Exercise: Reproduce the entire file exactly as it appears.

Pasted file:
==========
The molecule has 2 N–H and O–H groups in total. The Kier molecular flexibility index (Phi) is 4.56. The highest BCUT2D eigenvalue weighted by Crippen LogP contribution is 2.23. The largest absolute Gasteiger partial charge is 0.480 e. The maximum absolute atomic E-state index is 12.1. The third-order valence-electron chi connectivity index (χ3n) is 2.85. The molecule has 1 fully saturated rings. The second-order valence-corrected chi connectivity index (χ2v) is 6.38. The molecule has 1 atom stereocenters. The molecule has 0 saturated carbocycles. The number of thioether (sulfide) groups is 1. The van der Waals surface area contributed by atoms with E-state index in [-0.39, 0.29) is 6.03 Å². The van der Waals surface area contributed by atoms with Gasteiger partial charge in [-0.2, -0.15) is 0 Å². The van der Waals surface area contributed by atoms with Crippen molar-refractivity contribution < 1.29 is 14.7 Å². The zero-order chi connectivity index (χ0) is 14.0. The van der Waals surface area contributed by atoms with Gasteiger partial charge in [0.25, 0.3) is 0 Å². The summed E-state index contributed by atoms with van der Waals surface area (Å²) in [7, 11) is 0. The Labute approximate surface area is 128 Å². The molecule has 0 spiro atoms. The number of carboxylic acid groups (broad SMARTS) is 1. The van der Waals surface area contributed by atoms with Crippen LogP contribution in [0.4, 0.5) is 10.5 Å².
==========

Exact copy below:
The molecule has 2 N–H and O–H groups in total. The Kier molecular flexibility index (Phi) is 4.56. The highest BCUT2D eigenvalue weighted by Crippen LogP contribution is 2.23. The largest absolute Gasteiger partial charge is 0.480 e. The maximum absolute atomic E-state index is 12.1. The third-order valence-electron chi connectivity index (χ3n) is 2.85. The molecule has 1 fully saturated rings. The second-order valence-corrected chi connectivity index (χ2v) is 6.38. The molecule has 1 atom stereocenters. The molecule has 0 saturated carbocycles. The number of thioether (sulfide) groups is 1. The van der Waals surface area contributed by atoms with E-state index in [-0.39, 0.29) is 6.03 Å². The van der Waals surface area contributed by atoms with Gasteiger partial charge in [-0.2, -0.15) is 0 Å². The van der Waals surface area contributed by atoms with Crippen molar-refractivity contribution < 1.29 is 14.7 Å². The zero-order chi connectivity index (χ0) is 14.0. The van der Waals surface area contributed by atoms with Gasteiger partial charge in [0.25, 0.3) is 0 Å². The summed E-state index contributed by atoms with van der Waals surface area (Å²) in [7, 11) is 0. The Labute approximate surface area is 128 Å². The molecule has 0 spiro atoms. The number of carboxylic acid groups (broad SMARTS) is 1. The van der Waals surface area contributed by atoms with Crippen LogP contribution in [0.4, 0.5) is 10.5 Å².